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My problme is two fold. First is printing a regex match. The second is the actual regex.

Problem 1: I'm trying to print the output of yum grouplist --verbose into a format that I can put into a puppet conf file. Therefore, I need to print more than just the match so sed and grep -o won't work (at least not that I know of).

Here are examples of some of the output:

   Maori Support (maori-support) [mi]
   Mongolian Support (mongolian-support) [mn]
   Mynamar (Burmese) Support (burmese-support) [my]
   Nepali Support (nepali-support) [ne]

I want all output lines that contain (*-support) to be printed out as:

 'maori-support': ensure => absent;
 'mongolian-support': ensure => absent;
 'burmese-support': ensure => absent;
 'nepali-support': ensure => absent;

I've already completed doing it manually, but I'd like to figure out how to do it as a one-line just for knowledge sake.

I've tried awk and perl to no avail. The closest I've been able to get is using perl like this:

 $ yum grouplist --verbose | perl -nwe 'print "$1: ensure\t=> absent;\n" if /\((.+-support)\)'

Problem 2: however, that doesn't include the single quotes into the output. There's also the problem that one of the output lines looks like this:

 Mynamar (Burmese) Support (burmese-support) [my]

The above regex matches everything from the first opening parenthesis. I don't know how to get it to start the match from the second parenthesis. I've tried modifying the regex to be non-greedy with ? but it just continues ot match (Burmese) Support (burmese-support)

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  • what is the output you wish to see? Jul 17, 2014 at 19:29
  • @glennjackman please my edit
    – chizou
    Jul 17, 2014 at 19:31

2 Answers 2

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yum grouplist --verbose 2>/dev/null |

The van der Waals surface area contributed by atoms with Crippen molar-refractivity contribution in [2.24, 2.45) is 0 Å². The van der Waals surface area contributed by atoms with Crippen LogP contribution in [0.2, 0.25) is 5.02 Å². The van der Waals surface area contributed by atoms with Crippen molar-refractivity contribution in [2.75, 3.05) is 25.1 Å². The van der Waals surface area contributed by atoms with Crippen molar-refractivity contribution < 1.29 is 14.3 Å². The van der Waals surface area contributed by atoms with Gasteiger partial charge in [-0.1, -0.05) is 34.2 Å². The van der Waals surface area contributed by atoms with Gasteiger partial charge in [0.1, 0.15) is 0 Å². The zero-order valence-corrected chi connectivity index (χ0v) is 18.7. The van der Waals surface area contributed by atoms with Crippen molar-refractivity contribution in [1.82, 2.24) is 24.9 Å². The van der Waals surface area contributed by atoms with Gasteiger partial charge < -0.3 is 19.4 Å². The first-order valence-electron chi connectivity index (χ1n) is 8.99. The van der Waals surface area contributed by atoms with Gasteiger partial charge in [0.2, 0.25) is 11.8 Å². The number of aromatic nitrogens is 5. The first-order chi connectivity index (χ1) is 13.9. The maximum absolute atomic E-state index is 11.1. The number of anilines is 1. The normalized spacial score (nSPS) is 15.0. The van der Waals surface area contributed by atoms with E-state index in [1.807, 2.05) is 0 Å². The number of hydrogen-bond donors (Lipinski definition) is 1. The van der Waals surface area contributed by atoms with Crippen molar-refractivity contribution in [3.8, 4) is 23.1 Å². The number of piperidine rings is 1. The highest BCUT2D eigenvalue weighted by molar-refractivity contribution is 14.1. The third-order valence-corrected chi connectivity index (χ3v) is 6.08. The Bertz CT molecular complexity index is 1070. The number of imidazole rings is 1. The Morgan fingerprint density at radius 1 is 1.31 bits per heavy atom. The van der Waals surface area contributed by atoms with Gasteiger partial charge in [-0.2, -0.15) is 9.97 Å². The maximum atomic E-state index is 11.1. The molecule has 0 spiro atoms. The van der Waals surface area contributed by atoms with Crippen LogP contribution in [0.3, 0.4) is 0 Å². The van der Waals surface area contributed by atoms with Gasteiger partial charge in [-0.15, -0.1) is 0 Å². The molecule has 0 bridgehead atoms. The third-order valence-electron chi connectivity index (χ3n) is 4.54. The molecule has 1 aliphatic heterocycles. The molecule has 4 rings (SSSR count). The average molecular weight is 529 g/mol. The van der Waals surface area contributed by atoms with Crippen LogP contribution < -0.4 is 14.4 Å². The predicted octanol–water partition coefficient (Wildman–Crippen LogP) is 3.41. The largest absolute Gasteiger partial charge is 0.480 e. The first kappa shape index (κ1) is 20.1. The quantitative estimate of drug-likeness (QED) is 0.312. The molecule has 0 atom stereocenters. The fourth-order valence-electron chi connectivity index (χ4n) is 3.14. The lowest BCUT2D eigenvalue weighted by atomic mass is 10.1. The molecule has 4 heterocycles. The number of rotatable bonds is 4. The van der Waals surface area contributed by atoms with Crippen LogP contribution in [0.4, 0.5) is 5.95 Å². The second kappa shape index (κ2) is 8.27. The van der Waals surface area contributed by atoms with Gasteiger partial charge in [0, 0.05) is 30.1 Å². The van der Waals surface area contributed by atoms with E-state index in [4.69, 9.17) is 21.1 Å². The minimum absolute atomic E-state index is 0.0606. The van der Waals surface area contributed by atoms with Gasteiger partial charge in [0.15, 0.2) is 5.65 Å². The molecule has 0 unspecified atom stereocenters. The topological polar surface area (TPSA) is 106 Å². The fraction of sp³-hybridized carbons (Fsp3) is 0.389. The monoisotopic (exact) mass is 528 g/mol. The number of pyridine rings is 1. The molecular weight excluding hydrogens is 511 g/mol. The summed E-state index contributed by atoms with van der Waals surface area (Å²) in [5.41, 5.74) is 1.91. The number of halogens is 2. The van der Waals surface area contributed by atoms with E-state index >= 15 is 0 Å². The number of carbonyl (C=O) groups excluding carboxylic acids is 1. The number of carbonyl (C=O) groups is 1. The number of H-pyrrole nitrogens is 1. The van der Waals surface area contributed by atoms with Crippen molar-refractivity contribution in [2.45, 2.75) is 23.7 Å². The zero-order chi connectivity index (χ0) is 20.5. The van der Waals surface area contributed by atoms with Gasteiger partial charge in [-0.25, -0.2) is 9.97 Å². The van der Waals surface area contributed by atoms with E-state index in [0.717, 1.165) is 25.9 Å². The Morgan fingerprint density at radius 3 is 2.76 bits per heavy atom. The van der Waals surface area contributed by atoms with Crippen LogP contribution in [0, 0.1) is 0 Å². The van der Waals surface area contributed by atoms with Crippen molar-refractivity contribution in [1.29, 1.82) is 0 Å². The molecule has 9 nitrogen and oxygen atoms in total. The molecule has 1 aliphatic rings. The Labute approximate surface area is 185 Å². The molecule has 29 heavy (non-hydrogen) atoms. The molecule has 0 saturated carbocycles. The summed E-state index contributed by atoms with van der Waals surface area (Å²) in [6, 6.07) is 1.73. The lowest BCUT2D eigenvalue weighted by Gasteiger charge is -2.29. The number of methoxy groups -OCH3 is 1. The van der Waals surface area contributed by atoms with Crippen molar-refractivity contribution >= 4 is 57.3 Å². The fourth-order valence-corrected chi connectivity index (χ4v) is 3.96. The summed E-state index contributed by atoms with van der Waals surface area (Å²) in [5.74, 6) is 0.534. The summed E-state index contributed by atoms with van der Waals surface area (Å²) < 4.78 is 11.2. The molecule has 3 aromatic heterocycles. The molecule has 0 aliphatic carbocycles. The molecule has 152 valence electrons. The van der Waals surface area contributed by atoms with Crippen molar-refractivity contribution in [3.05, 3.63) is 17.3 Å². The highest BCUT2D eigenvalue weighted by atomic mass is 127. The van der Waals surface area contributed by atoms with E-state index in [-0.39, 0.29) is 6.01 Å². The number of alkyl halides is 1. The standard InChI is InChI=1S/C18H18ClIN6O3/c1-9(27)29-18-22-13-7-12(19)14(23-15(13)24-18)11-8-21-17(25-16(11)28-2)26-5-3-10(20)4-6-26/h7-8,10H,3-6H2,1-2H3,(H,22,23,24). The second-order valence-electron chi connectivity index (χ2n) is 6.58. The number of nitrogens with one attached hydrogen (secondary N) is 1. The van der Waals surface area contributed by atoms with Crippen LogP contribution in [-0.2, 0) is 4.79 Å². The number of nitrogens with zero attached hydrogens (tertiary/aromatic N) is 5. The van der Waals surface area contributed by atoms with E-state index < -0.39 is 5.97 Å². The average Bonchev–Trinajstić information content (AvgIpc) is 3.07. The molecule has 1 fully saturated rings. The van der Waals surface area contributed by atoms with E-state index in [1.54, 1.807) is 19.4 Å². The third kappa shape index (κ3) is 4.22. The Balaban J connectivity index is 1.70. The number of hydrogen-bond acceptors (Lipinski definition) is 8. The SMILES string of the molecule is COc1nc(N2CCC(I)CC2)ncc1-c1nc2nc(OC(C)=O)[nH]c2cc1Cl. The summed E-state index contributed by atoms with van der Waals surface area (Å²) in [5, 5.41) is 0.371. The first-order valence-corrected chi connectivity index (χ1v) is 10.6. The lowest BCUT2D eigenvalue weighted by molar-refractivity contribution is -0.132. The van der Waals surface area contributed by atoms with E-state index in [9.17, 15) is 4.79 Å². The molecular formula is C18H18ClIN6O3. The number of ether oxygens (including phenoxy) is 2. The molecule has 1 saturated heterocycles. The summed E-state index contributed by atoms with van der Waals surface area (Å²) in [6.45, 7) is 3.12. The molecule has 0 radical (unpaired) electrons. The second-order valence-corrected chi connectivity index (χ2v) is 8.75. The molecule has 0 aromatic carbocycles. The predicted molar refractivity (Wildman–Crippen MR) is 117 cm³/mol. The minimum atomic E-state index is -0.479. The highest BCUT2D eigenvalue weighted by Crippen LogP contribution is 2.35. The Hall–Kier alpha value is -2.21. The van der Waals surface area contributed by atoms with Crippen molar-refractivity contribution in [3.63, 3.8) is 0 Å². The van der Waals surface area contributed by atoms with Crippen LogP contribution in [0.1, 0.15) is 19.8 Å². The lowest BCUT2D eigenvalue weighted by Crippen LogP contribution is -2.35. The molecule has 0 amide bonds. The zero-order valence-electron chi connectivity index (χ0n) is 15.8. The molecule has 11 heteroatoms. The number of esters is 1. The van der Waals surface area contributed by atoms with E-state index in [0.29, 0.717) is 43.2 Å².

sed -n "s/.*(\([^)]\+-support\)).*/'\1': ensure => absent;/p"

Using double quotes for the sed script since you can't embed single quotes in a single quoted string.

With your sample input:

echo "   Maori Support (maori-support) [mi]
   Mongolian Support (mongolian-support) [mn]
   Mynamar (Burmese) Support (burmese-support) [my]
   Nepali Support (nepali-support) [ne]
" | sed -n "s/.*(\([^)]\+-support\)).*/'\1': ensure => absent;/p"
'maori-support': ensure => absent;
'mongolian-support': ensure => absent;
'burmese-support': ensure => absent;
'nepali-support': ensure => absent;
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  • thanks! that was awesome. i think i understand what your regex is doing, but i'm not 100% certain. did you add the ^) class to throw out matches that include a closing parentheses so that it would start a match from the second group of parentheses?
    – chizou
    Jul 17, 2014 at 20:07
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    with a string like (a) (b) (c), the basic regex (.*) would mach the whole string. with ([^)]\+), you are matching an open parenthesis and a close parenthesis, and in between you have one or more character that are not a close parentheses. That would match (a) in the string. This is a technique to make your regex less "greedy". Jul 18, 2014 at 2:07
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Another take, if you like your regexen simple

rev | cut -d ' ' -f2 | rev | tr '()' "'" | sed -n "/-support'/s/\$/: ensure => absent;/p"

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